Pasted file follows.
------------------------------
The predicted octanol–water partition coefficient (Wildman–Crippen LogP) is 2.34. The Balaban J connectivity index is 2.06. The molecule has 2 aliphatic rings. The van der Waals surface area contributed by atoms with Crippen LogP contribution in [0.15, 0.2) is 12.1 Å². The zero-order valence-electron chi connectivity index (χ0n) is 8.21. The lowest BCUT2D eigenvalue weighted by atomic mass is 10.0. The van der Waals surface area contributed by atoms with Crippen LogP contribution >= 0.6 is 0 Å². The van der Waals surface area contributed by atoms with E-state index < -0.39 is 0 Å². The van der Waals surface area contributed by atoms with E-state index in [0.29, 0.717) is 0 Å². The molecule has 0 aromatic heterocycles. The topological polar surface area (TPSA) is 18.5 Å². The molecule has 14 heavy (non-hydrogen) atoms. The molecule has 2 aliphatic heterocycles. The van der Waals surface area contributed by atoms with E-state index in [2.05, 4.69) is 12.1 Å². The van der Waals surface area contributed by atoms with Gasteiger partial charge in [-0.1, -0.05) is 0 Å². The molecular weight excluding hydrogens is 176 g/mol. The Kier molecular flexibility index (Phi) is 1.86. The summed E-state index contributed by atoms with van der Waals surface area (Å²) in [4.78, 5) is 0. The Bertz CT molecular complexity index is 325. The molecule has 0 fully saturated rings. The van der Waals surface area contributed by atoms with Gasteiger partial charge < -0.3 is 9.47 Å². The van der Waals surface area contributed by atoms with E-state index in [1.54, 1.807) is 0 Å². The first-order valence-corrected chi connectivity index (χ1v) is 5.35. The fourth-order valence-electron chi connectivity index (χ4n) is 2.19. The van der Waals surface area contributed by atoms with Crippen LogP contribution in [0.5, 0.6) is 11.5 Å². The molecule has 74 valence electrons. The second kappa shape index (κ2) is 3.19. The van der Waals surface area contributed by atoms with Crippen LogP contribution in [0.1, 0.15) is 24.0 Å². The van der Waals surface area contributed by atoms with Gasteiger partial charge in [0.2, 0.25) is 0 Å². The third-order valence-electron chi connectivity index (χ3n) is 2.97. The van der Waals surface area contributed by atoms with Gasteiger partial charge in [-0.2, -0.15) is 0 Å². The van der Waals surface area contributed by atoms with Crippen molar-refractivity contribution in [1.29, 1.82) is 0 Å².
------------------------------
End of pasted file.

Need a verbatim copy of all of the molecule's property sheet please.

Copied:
The predicted octanol–water partition coefficient (Wildman–Crippen LogP) is 2.34. The Balaban J connectivity index is 2.06. The molecule has 2 aliphatic rings. The van der Waals surface area contributed by atoms with Crippen LogP contribution in [0.15, 0.2) is 12.1 Å². The zero-order valence-electron chi connectivity index (χ0n) is 8.21. The lowest BCUT2D eigenvalue weighted by atomic mass is 10.0. The van der Waals surface area contributed by atoms with Crippen LogP contribution >= 0.6 is 0 Å². The van der Waals surface area contributed by atoms with E-state index < -0.39 is 0 Å². The van der Waals surface area contributed by atoms with E-state index in [0.29, 0.717) is 0 Å². The molecule has 0 aromatic heterocycles. The topological polar surface area (TPSA) is 18.5 Å². The molecule has 14 heavy (non-hydrogen) atoms. The molecule has 2 aliphatic heterocycles. The van der Waals surface area contributed by atoms with E-state index in [2.05, 4.69) is 12.1 Å². The van der Waals surface area contributed by atoms with Gasteiger partial charge in [-0.1, -0.05) is 0 Å². The molecular weight excluding hydrogens is 176 g/mol. The Kier molecular flexibility index (Phi) is 1.86. The summed E-state index contributed by atoms with van der Waals surface area (Å²) in [4.78, 5) is 0. The Bertz CT molecular complexity index is 325. The molecule has 0 fully saturated rings. The van der Waals surface area contributed by atoms with Gasteiger partial charge < -0.3 is 9.47 Å². The van der Waals surface area contributed by atoms with E-state index in [1.54, 1.807) is 0 Å². The first-order valence-corrected chi connectivity index (χ1v) is 5.35. The fourth-order valence-electron chi connectivity index (χ4n) is 2.19. The van der Waals surface area contributed by atoms with Crippen LogP contribution in [0.5, 0.6) is 11.5 Å². The molecule has 74 valence electrons. The second kappa shape index (κ2) is 3.19. The van der Waals surface area contributed by atoms with Crippen LogP contribution in [0.1, 0.15) is 24.0 Å². The van der Waals surface area contributed by atoms with Gasteiger partial charge in [0.2, 0.25) is 0 Å². The third-order valence-electron chi connectivity index (χ3n) is 2.97. The van der Waals surface area contributed by atoms with Gasteiger partial charge in [-0.2, -0.15) is 0 Å². The van der Waals surface area contributed by atoms with Crippen molar-refractivity contribution in [1.29, 1.82) is 0 Å².